Outcomes of amputation due to long-standing therapy-resistant complex regional pain syndrome type I
Jan H.B. Geertzen, Jelmer Scheper, Ernst Schrier, Pieter U. Dijkstra
Center for Human Movement Sciences, University of Groningen, University Medical Center Groningen, 9713GZ Groningen, The Netherlands. E-mail: email@example.com
Objective: To assess long-term outcomes of amputation in patients with long-standing therapy-resistant complex regional pain syndrome type I (CRPS-I).
Design: Partly cross-sectional, partly longitudinal study.
Subjects: Patients who had amputation of a limb due to long-standing, therapy-resistant CRPS-I, at the University Medical Centre Groningen, The Netherlands, between May 2000 and September 2015 (n = 53) were invited to participate.
Methods: Participants were interviewed in a semi-structured way regarding mobility, pain, recurrence of CRPS-I, quality of life, and prosthesis use. Those who reported recurrence of CRPS-I underwent physical examination.
Results: A total of 47 patients (median age at time of amputation, 41.0 years; 40 women) participated. Longitudinal evaluation was possible in 17 participants. Thirty-seven participants (77%) reported an important improvement in mobility (95% confidence interval (95% CI) 63; 87%). An important reduction in pain was reported by 35 participants (73%; 95% CI 59; 83%). CRPS-I recurred in 4 of 47 participants (9%; 95% CI 3; 20%), once in the residual limb and 3 times in another limb. At the end of the study of the 35 participants fitted with a lower limb prosthesis, 24 were still using the prosthesis. Longitudinal evaluation showed no significant deteriorations.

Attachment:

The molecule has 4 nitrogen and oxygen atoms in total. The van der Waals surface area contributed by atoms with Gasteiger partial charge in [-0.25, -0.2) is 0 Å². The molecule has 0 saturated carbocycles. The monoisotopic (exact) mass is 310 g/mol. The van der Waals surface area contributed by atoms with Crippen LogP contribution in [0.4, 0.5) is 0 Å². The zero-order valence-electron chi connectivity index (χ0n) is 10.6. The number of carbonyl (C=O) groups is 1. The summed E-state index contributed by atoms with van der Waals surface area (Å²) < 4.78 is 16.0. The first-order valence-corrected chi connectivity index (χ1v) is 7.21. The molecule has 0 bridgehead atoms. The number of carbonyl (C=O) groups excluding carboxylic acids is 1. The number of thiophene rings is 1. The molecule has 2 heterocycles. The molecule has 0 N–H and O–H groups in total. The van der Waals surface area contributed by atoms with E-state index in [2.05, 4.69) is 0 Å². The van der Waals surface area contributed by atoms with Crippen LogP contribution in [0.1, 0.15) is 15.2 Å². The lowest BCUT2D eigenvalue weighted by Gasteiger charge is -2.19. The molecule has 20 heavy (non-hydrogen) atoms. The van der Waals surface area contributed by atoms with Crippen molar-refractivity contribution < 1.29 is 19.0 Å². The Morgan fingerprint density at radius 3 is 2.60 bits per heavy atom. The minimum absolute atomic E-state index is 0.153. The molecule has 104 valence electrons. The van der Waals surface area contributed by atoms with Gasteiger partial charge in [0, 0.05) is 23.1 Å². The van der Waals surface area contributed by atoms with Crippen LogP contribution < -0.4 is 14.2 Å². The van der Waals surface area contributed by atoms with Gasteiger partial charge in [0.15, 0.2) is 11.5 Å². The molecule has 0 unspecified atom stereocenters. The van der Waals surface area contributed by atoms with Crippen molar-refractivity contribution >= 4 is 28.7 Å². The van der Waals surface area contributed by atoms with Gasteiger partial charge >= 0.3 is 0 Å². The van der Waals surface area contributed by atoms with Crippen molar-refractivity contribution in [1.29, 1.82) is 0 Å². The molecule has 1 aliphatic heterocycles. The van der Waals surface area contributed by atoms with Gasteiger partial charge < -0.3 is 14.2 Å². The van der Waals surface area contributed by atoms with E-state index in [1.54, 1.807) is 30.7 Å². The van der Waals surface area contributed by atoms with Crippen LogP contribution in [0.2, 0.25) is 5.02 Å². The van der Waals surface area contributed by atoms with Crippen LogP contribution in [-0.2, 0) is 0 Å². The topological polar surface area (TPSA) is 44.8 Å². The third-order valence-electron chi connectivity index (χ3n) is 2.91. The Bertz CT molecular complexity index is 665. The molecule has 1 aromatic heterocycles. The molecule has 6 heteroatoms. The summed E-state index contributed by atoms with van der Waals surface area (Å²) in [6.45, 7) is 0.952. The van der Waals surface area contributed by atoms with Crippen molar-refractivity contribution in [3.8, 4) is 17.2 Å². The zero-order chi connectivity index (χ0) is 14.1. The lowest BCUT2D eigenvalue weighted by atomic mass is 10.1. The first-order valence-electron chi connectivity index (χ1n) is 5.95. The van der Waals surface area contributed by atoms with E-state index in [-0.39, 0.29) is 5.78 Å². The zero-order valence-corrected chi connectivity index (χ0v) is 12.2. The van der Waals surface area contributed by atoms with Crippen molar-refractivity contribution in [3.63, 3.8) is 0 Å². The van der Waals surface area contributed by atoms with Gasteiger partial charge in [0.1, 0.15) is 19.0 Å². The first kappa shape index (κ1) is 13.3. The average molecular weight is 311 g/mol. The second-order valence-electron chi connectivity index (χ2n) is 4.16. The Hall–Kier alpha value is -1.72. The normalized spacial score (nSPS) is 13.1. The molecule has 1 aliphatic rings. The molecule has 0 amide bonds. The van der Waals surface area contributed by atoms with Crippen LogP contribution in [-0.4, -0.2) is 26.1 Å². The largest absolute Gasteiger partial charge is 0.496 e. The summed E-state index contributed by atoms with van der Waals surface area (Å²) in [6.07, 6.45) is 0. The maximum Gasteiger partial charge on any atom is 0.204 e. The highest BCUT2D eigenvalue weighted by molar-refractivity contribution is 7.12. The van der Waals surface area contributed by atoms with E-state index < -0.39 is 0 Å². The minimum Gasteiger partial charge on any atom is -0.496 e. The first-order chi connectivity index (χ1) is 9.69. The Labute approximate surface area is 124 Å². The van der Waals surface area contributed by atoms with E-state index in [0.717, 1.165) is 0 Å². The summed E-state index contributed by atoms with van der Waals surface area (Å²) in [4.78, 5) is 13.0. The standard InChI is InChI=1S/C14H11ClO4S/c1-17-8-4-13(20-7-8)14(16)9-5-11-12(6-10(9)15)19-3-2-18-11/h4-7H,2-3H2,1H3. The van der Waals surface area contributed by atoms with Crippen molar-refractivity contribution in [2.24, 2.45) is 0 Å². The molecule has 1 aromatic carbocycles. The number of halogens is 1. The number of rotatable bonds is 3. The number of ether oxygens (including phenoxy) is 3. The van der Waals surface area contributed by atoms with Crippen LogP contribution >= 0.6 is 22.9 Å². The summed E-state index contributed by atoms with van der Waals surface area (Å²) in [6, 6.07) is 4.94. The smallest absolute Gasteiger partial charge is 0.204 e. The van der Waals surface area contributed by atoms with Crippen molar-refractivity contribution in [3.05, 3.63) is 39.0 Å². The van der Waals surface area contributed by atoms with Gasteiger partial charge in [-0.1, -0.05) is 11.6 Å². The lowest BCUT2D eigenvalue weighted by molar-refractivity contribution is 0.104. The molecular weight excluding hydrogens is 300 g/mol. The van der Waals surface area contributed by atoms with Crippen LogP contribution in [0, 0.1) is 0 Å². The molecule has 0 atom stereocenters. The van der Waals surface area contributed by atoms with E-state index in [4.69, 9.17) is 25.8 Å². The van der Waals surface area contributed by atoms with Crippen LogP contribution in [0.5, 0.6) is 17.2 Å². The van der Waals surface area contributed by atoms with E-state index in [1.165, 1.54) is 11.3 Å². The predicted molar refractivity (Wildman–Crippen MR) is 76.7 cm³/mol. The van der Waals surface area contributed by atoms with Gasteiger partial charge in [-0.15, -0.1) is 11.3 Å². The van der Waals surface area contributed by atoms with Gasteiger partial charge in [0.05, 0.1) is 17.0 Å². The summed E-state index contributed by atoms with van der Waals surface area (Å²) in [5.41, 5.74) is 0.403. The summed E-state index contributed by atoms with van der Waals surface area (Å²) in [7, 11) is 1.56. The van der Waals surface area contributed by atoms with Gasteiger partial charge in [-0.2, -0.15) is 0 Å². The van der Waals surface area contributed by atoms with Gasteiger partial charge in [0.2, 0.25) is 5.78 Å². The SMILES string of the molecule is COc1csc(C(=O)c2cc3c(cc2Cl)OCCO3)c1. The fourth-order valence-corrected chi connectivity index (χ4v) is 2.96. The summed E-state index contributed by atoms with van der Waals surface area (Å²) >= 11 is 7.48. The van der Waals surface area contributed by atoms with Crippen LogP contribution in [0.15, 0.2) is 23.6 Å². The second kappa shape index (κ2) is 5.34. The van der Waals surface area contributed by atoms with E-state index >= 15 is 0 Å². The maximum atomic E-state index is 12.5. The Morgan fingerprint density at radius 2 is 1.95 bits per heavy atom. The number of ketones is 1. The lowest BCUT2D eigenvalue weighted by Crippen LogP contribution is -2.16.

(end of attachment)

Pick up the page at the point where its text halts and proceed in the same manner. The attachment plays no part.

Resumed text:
Conclusion: Amputation can be considered as a treatment for patients with long-standing, therapy-resistant CRPS-I. Amputation can increase mobility and reduce pain, thereby improving the quality of patients’ lives. However, approximately one-quarter of participants reported deteriorations in intimacy and self-confidence after the amputation.
Amputation is a mutilating treatment for persons with a life-threatening disease in an arm or leg. In patients with long-standing, therapy-resistant complex regional pain syndrome type I (CRPS-I), which is a poorly understood condition, amputation is sometimes performed; however, this treatment is controversial. This study evaluated the long-term outcomes of amputation in these patients, with respect to quality of life, pain, recurrence of CRPS-I, and functioning. In the last 15 years, 53 patients have undergone amputation at our hospital. A total of 48 patients participated in the study and were interviewed and, if indicated, physically examined. Thirty-seven patients reported an important improvement in mobility, and 35 reported an important reduction in pain. CRPS-I recurred in one out of 12 patients. Deterioration in intimacy and self-confidence were reported by 13 and 11 patients, respectively. Amputation can be considered as a treatment for these patients, because it can increase mobility and reduce pain, and thereby improve the quality of patients’ lives; however, the possibility of deteriorations such as intimacy problems or less self-confidence should be carefully considered in the decision-making process.
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